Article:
Printing using natural vegetable dyes has caught the fancy of people across the world. But, one of the oldest traditions of creating intricate designs using vegetable dyes is India’s very own kalamkari.

The origins of kalamkari are said to date as far back as 3000 BC. Some historic sources say that samples of this fabric were found in the excavated sites of Mohenjo Daro.

Kalamkari refers to the art of decorating pieces of cloth by drawing and coloring with a pen. It was originally known as vrathapani. The currently used, more popular name, was given by the Muslim rulers of the Coromandel and Golconda provinces (centered around present-day Andhra Pradesh). They derived the term from two Persian words – kalam (pen) and kari (craft).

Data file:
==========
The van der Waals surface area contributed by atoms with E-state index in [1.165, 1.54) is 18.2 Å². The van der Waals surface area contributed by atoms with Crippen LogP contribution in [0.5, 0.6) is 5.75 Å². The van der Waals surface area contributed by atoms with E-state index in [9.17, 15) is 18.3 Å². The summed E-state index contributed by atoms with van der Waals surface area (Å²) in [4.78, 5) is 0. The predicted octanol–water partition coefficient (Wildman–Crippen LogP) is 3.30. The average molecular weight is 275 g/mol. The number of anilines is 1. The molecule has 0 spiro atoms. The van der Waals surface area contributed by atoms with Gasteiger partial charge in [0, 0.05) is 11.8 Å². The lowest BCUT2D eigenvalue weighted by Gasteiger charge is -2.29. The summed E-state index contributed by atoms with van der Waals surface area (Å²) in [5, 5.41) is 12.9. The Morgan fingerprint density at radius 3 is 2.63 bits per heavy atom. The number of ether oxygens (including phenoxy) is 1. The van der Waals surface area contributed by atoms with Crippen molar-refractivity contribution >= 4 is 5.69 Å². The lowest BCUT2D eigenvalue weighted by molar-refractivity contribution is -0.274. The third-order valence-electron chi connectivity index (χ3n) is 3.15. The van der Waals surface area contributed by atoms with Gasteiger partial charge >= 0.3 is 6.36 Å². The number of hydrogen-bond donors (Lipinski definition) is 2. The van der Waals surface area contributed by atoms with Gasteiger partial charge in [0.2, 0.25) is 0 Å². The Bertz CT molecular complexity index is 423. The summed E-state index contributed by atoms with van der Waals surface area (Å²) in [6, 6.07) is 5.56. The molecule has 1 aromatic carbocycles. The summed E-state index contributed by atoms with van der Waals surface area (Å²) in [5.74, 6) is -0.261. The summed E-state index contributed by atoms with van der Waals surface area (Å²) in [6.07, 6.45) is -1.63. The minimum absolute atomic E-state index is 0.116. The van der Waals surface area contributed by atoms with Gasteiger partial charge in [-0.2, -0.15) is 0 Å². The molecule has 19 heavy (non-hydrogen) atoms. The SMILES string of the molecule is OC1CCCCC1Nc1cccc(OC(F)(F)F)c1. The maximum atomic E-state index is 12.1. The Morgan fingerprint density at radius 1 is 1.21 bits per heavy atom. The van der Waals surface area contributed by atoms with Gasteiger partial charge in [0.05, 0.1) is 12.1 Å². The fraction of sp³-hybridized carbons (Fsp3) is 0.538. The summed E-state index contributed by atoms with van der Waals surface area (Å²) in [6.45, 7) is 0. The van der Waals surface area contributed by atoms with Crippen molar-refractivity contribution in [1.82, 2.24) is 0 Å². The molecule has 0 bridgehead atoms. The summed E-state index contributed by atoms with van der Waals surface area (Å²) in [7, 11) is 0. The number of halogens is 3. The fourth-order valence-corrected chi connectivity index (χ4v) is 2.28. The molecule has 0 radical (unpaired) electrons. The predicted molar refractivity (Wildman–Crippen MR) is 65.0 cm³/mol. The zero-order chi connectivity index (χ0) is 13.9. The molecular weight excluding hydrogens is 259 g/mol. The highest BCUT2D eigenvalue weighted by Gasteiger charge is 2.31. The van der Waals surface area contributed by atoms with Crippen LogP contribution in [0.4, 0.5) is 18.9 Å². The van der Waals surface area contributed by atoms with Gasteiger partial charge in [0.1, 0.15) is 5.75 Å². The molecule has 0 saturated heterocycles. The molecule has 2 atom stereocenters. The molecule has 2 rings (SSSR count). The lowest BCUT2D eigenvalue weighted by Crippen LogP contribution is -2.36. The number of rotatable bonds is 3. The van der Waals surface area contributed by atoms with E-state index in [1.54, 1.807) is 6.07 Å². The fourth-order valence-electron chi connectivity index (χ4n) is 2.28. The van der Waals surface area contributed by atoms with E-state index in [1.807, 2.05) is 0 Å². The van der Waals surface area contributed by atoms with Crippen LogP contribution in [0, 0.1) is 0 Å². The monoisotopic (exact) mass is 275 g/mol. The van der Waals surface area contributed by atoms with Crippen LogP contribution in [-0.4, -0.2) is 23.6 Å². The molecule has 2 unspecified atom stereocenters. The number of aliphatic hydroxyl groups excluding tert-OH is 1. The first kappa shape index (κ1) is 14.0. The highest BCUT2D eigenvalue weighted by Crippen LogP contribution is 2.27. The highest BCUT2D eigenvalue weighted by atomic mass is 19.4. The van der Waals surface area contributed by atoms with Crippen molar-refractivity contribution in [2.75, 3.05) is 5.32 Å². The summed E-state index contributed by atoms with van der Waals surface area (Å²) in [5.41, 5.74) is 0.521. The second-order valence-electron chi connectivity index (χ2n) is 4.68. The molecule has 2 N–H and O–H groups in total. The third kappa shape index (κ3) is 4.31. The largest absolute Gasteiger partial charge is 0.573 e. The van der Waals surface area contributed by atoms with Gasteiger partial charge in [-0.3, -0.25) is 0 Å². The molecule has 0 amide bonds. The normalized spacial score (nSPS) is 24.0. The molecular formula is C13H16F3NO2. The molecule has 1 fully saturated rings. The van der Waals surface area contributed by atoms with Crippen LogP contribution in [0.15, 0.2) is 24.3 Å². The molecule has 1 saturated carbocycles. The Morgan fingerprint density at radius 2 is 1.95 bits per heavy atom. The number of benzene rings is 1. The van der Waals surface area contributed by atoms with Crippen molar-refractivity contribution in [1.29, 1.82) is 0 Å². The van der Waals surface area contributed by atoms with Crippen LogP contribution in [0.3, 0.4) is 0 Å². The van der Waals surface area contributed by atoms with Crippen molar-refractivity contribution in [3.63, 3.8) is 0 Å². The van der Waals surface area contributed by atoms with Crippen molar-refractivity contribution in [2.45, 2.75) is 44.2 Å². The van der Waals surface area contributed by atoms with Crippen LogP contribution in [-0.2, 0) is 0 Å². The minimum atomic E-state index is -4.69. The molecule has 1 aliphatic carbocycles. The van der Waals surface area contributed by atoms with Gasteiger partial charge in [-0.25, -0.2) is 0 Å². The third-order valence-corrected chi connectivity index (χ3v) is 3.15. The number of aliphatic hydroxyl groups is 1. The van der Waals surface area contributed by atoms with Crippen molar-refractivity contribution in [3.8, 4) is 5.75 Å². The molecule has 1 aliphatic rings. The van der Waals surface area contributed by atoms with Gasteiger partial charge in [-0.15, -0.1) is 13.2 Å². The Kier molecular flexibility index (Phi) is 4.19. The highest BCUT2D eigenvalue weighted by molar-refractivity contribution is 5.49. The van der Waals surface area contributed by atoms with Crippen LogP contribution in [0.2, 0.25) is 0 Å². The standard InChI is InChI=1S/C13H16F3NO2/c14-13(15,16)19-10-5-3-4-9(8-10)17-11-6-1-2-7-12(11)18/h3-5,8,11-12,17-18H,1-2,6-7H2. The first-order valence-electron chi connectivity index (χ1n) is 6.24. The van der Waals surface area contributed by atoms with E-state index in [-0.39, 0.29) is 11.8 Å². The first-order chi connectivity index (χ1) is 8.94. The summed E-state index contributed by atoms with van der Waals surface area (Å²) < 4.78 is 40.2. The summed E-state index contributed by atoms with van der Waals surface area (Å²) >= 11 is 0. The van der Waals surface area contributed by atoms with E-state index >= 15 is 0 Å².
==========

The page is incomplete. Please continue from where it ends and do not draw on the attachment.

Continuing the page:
There are two distinctive styles of kalamkari, both of which originated in Andhra Pradesh, and are known by the names of their towns of origin. The ‘pen’ style, wherein the entire design is drawn by hand and then filled in with color, is from Srikalahasti. The other, which comes from Machilipatnam, involves block-printing of the main design on the cloth; later, finer details are drawn in with a pen.

To reflect upon

There are said to be 17 steps in the process of creating kalamkari. Why don’t you ask an adult to help you find out more?

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